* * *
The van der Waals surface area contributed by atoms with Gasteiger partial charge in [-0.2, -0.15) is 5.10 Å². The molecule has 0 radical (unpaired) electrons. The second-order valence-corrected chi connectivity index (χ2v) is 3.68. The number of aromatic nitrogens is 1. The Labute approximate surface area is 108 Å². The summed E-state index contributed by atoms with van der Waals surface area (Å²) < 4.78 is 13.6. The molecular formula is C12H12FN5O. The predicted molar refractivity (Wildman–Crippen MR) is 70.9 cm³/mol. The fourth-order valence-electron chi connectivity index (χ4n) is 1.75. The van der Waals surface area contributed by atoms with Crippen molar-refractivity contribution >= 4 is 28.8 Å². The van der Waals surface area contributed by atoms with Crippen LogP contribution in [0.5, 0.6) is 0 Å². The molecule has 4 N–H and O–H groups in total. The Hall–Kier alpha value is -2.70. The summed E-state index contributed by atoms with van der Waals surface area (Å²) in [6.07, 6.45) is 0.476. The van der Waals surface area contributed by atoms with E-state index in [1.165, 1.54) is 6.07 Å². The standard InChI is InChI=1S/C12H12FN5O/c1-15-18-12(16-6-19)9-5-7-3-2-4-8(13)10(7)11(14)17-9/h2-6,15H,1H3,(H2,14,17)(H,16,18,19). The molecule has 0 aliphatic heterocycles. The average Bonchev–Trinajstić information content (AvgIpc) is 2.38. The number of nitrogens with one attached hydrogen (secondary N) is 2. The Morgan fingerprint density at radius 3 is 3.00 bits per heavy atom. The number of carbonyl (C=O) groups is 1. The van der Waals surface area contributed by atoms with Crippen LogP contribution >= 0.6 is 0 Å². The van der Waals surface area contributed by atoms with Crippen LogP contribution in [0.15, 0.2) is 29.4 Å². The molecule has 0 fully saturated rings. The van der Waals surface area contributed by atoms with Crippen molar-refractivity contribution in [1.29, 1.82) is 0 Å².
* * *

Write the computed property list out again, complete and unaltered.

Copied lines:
The van der Waals surface area contributed by atoms with Gasteiger partial charge in [-0.2, -0.15) is 5.10 Å². The molecule has 0 radical (unpaired) electrons. The second-order valence-corrected chi connectivity index (χ2v) is 3.68. The number of aromatic nitrogens is 1. The Labute approximate surface area is 108 Å². The summed E-state index contributed by atoms with van der Waals surface area (Å²) < 4.78 is 13.6. The molecular formula is C12H12FN5O. The predicted molar refractivity (Wildman–Crippen MR) is 70.9 cm³/mol. The fourth-order valence-electron chi connectivity index (χ4n) is 1.75. The van der Waals surface area contributed by atoms with Crippen molar-refractivity contribution >= 4 is 28.8 Å². The van der Waals surface area contributed by atoms with Crippen LogP contribution in [0.5, 0.6) is 0 Å². The molecule has 4 N–H and O–H groups in total. The Hall–Kier alpha value is -2.70. The summed E-state index contributed by atoms with van der Waals surface area (Å²) in [6.07, 6.45) is 0.476. The van der Waals surface area contributed by atoms with E-state index in [1.165, 1.54) is 6.07 Å². The standard InChI is InChI=1S/C12H12FN5O/c1-15-18-12(16-6-19)9-5-7-3-2-4-8(13)10(7)11(14)17-9/h2-6,15H,1H3,(H2,14,17)(H,16,18,19). The molecule has 0 aliphatic heterocycles. The average Bonchev–Trinajstić information content (AvgIpc) is 2.38. The number of nitrogens with one attached hydrogen (secondary N) is 2. The Morgan fingerprint density at radius 3 is 3.00 bits per heavy atom. The number of carbonyl (C=O) groups is 1. The van der Waals surface area contributed by atoms with Crippen LogP contribution >= 0.6 is 0 Å². The van der Waals surface area contributed by atoms with Crippen LogP contribution in [0.15, 0.2) is 29.4 Å². The molecule has 0 fully saturated rings. The van der Waals surface area contributed by atoms with Crippen molar-refractivity contribution in [1.29, 1.82) is 0 Å².